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India’s women’s tennis duo of Sania Mirza and Ankita Raina suffered a very disappointing defeat in the first round of the Tokyo Olympics in the doubles event here at Ariake Tennis Court 11 on Sunday.

The Ukrainian team of Lyudmyla Viktorivna Kichenok and Nadiia Viktorivna Kichenok knocked out the Indian pair 6-0, 7-6, 10-8 in one hour and 33 minutes. The Indian duo had dominated the match at the start as they handed the Ukrainians a bagel inside just 21 minutes and took the first set with ease in Tokyo’s heat.

In the second set the Ukrainian team was able to hold the serve for the very first time in the match but not for long as Indians struck back soon.

With their back against the wall, the Kichenok duo broke the match serve of the Indian pair and extended the match to the tie-break in the third set.

In the final set, nerves got better of Ankita-Sania as they lost the set 10-8.

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MI TO PLAY CSK ON 19 SEPT, FINAL ON 15 OCTOBER IN DUBAI

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The Board of Control for Cricket in India (BCCI) on Sunday announced the schedule for the remainder of the Indian Premier League (IPL) 2021 which will be held in the United Arab Emirates (UAE). A total of 31 matches will be played in the duration of 27 days.

The 14th season, which was postponed in May this year in the wake of the COVID-19 pandemic, will resume on September 19 in Dubai with a blockbuster clash between Chennai Super Kings and Mumbai Indians. The action will then shift to Abu Dhabi where the Kolkata Knight Riders will square off against Royal Challengers Bangalore. Sharjah will host its first game on September 24 when Royal Challengers Bangalore take on Chennai Super Kings.

In all, 13 matches will be held in Dubai, 10 in Sharjah, and 8 in Abu Dhabi.There will be 7 doubleheaders (5 matches already played in India – total of 12 matches) with the first match starting at 3:30 PM IST (2:00 PM Gulf Standard Time). All evening matches will start at 7:30 PM IST (6:00 PM Gulf Standard Time).

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BHUVNESHWAR, SURYAKUMAR STAR AS INDIA DEFEAT LANKA IN FIRST T20I

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Bhuvneshwar Kumar picked four while Deepak Chahar scalped two wickets as India defeated Sri Lanka by 38 runs in the first T20I on Sunday. Indian bowlers got the job done without any trouble as the visitors took a 1-0 lead in the three-match T20I series. India bundled out Sri Lanka for 126 in the 19th over. Chasing 165, Sri Lanka got off to a decent start scoring 20 in the first two overs. However, Krunal Pandya dismissed opening batsman Minod Bhanuka in the third over to put the hosts on backfoot.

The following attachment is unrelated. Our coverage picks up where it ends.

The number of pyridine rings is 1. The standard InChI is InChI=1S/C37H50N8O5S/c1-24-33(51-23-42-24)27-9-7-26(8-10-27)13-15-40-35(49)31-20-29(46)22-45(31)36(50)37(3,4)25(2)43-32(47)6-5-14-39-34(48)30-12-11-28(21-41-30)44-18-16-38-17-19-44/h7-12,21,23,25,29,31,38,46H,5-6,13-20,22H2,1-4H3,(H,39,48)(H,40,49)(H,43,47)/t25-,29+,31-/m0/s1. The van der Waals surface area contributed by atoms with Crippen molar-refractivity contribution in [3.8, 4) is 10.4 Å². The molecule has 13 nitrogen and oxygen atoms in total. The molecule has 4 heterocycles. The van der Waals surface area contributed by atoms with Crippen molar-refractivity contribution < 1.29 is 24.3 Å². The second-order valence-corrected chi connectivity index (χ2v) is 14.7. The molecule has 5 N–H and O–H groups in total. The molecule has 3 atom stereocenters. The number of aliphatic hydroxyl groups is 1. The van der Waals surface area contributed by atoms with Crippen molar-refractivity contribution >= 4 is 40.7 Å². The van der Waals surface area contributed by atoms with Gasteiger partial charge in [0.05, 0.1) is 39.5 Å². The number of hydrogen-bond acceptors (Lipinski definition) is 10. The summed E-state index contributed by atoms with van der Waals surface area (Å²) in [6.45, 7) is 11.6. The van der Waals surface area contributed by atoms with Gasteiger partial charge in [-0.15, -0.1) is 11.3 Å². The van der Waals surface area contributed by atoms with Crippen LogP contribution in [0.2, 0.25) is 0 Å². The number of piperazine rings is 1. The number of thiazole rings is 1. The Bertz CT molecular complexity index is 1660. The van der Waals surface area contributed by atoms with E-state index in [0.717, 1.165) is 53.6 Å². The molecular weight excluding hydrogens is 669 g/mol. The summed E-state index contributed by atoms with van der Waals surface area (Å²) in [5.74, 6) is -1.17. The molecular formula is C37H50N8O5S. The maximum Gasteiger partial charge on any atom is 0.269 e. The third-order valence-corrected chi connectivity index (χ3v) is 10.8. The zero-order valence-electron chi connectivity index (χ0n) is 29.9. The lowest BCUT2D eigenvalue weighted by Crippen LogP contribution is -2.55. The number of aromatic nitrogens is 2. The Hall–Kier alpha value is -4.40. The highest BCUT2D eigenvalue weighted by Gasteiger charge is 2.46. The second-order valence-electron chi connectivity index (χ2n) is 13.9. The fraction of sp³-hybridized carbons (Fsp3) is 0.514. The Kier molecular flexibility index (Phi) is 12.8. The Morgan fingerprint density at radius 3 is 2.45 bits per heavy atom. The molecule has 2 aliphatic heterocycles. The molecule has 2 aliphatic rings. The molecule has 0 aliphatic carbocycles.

Sri Lanka were 46/1 after six overs and were going good in the chase before they suffered another jolt. Yuzvendra Chahal cleaned up Dhananjaya de Silva to give India a breakthrough. In the next over, Bhuvneshwar struck to help India bounce back in the game as he dismissed Avishka Fernando.

Charith Asalenka kept Sri Lanka’s hopes alive as he hit regular boundaries and sixes. He stitched a vital stand with Ashen Bandara before Hardik Pandya dismissed the latter. Sri Lanka needed 61 in 6 overs and Deepak Chahar picked two wickets in his over to dent hosts’ all hopes. With wickets falling at regular intervals, Sri Lanka fell 39 runs short of the target.

Earlier, Dushmantha Chameera and Wanindu Hasaranga picked two wickets each as Sri Lanka restricted India to 164/5. Put in to bat first, India got off to a bad start as debutant Prithvi Shaw departed for a golden duck. Skipper Shikhar Dhawan and Sanju Samson revived visitors’ inning as they brought 50 runs inside the powerplay.

However, Sri Lanka again pulled things back as they dismissed Samson in the seventh over. Dhawan then along with Suryakumar Yadav took India’s score to the 100-run mark in 12 overs and brought up the fifty-run partnership.Just when things started looking easy, India lost both Dhawan and Suryakumar in consecutive overs. In the end, Ishan Kishan smashed 20 runs off 14 balls to help India reach 164 in the allotted 20 overs.

Brief Scores: India 164/5 (Suryakumar Yadav 50, Shikhar Dhawan 46; Dushmantha Chameera 2-24 ); Sri Lanka 126 (Charith Asalanka 44, Avishka Fernando 26; Bhuvneshwar Kumar 4-22).

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Mary Kom storms into Round of 16, Sindhu wins opening game

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Boxer Mary Kom (51kg) stormed into the Round of 16 of women’s flyweight (48-51 kg) category event after defeating Miguelina Garcia of the Dominican Republic in the round of 32 here at the Kokugikan Arena. Mary Kom defeated Miguelina 4-1 in the round of 32 match on Sunday. After the first two rounds, the scoreline stood level at 19-19 and the match proved to be an exciting affair and it was evenly poised. In Round 3, Mary Kom rose to the occasion and she did enough to progress ahead in the boxing event.

Boxer Mary Kom in action against Dominican Republic’s Miguelina Hernandez Garcia, in Tokyo on Sunday.Indian shuttler P.V Sindhu